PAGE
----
Rights of a company under Section 630(1) of the Companies Act, 1956 ,  to claim back its property from a former employee.

By Er. Sandeep Suri

BE (Electronics), LLB, Chevening Scholar

Advocate, Chandigarh.

a. Whether an order for handing over of the property could be made (under Section 630(2)) even prior to final disposal of the complaint (under Section 630(1))?

 

b. Does the term 'property of the company' refer to properties not owned by the company also.

 

Facts: Property given to ex-director (ex-employee) for use and occupation during the course of his employment.  Accused was a director of the company from 1988 to 2008. He was allowed to use and occupy the disputed property on and from 1.5.2008 by virtue of holding the office of director. He ceased to be a director of the appellant company from 28.11.2008.  Consequently he was required to return the disputed property to the company; however he failed to do so. The appellant company on 20.4.2009 asked him to vacate and deliver physical possession of the disputed property. When he refused, the appellant sent a letter requesting delivery of possession. When the accused failed to comply with the companies request, criminal complaint was filed against him under Section 630(1) of the Companies Act, 1956 . During the pendency of this complaint, the appellant company filed an application on 29.4.2010 under Section 630(2) of the 1956 Act for dispossessing the accused from the disputed property. Thereafter the accused filed Suit before the Civil Judge against the vendors, praying for specific performance and a permanent injunction restraining the vendors from disturbing his possession, based upon the supposed oral agreement/understanding of sale. The Civil Judge by order dated 6.7.2009 issued a temporary injunction directing the parties to maintain status quo in respect of possession of the disputed property. This suit is still pending adjudication. The Judicial Magistrate by order dated 6.9.2010 allowed the appellant's application under Section 630(2), holding that the pendency of a civil suit would not bar the filing of a criminal complaint in respect of the disputed property under Section 630, and that an application under Section 630(2) could be allowed even before final disposal of the complaint under Section 630(1) of the 1956 Act. Order upheld.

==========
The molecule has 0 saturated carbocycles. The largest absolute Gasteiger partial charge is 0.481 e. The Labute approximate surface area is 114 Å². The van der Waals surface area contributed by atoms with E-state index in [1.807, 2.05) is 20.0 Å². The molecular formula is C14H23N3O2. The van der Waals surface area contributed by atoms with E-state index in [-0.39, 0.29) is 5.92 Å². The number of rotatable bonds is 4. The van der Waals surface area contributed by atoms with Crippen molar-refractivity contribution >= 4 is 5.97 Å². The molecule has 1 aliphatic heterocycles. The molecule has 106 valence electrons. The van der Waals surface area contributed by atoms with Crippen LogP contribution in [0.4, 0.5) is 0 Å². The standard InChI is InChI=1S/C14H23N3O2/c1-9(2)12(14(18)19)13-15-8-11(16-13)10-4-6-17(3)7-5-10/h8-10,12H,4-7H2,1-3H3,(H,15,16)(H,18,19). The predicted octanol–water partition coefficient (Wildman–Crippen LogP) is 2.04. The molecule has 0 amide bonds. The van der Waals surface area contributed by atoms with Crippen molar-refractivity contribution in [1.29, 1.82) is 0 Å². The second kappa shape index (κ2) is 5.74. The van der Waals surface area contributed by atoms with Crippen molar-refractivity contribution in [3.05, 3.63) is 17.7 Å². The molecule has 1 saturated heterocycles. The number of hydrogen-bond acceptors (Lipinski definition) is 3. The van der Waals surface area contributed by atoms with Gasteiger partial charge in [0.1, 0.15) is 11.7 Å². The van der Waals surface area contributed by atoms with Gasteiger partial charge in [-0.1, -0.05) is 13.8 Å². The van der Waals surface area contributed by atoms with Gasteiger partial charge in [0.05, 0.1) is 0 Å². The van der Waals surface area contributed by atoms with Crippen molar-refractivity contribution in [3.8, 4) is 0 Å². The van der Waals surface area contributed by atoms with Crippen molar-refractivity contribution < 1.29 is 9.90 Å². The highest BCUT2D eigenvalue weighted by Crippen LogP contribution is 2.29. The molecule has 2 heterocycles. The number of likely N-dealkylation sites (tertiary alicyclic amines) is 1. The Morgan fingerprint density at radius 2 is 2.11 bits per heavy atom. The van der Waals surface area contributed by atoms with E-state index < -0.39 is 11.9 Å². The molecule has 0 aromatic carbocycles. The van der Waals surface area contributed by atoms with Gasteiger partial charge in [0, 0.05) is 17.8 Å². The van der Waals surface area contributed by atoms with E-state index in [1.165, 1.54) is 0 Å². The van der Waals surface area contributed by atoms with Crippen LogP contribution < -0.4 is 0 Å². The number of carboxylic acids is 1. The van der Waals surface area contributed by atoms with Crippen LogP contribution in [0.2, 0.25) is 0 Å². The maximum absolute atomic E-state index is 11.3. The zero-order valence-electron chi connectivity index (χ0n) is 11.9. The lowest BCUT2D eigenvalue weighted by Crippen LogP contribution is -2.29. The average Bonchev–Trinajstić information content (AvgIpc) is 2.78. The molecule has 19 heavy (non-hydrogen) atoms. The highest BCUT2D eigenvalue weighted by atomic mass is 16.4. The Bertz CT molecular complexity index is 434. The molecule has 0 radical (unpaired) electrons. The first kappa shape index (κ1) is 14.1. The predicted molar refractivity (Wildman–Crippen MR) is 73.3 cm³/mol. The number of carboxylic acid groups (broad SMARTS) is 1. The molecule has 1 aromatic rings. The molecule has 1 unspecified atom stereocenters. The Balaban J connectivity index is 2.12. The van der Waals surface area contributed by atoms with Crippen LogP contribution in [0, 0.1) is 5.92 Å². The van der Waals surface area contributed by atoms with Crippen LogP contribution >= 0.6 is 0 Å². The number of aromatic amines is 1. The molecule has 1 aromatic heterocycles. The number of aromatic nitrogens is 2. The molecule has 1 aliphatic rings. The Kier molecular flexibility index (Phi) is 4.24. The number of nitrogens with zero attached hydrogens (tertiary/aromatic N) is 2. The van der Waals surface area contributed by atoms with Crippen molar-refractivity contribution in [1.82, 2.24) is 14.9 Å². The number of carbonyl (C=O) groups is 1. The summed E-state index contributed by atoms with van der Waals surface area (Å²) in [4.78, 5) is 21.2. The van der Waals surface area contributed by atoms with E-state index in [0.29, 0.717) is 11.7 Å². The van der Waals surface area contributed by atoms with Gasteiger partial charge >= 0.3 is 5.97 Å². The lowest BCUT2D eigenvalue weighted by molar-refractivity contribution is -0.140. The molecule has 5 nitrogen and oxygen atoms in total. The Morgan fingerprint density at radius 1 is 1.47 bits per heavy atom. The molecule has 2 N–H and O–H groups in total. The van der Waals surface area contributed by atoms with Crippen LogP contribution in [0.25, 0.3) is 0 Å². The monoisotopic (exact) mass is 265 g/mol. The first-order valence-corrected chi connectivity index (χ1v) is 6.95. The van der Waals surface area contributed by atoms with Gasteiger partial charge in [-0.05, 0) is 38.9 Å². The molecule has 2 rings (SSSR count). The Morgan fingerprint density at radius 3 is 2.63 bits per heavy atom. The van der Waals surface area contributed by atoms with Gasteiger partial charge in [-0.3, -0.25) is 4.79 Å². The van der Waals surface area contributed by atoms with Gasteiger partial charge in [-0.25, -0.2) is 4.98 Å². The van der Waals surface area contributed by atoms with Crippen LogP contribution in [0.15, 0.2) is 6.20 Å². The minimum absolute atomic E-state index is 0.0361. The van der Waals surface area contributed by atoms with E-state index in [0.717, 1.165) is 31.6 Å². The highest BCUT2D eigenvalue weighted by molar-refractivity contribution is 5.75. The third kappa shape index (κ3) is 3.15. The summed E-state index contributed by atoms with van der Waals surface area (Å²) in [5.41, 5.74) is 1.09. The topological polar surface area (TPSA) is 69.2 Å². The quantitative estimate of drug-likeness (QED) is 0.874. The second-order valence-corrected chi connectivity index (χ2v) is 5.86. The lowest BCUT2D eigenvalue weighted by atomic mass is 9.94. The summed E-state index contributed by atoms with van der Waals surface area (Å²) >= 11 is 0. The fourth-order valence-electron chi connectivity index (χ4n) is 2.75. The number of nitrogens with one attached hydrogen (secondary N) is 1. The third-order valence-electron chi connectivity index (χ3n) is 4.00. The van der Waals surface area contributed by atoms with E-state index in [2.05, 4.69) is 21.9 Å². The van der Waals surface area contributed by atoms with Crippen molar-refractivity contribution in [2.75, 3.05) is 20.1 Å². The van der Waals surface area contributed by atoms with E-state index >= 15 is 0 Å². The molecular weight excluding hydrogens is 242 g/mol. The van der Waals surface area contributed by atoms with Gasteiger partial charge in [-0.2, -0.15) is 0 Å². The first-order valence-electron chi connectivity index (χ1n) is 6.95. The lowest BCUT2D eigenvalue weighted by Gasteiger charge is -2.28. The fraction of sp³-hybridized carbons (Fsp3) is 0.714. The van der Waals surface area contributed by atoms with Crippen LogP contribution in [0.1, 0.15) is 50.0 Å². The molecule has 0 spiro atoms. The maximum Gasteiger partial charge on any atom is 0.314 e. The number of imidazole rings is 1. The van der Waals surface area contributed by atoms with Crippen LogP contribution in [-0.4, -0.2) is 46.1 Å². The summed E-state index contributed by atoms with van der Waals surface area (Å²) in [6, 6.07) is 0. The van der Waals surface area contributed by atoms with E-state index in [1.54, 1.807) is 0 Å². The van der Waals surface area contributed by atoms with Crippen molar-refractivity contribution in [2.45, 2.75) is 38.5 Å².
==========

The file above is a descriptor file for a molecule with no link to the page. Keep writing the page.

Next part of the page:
WHAT THE SUPREME COURT HELD

 

 

 

a. Whether an order for handing over of the property could be made (under Section 630(2)) even prior to final disposal of the complaint (under Section 630(1))?

 

The court held that where the Magistrate has found that prima facie the company has a right to possession of the disputed property, he may grant interlocutory relief under Section 630(2) prior to conclusion of the trial. That Section 630 has to be given a liberal interpretation so as to facilitate expeditious recovery of the company's property. Given that the primary object of Section 630 is to provide a speedy mechanism for restoration of wrongfully withheld property to companies, it has been held the provision should be construed as far as possible to facilitate a remedy in favour of the aggrieved company and to prevent the wrongful retention of the property for an unduly long period by the accused.

 

Held, that there is no stipulation in Section 630(2) that an order for delivery of wrongfully withheld property must be made only after the accused has been convicted under Section 630(1). Rather, it says the Court 'trying' the offence may direct the delivery of such property, which indicates that such an order may be passed at any stage by the trial court.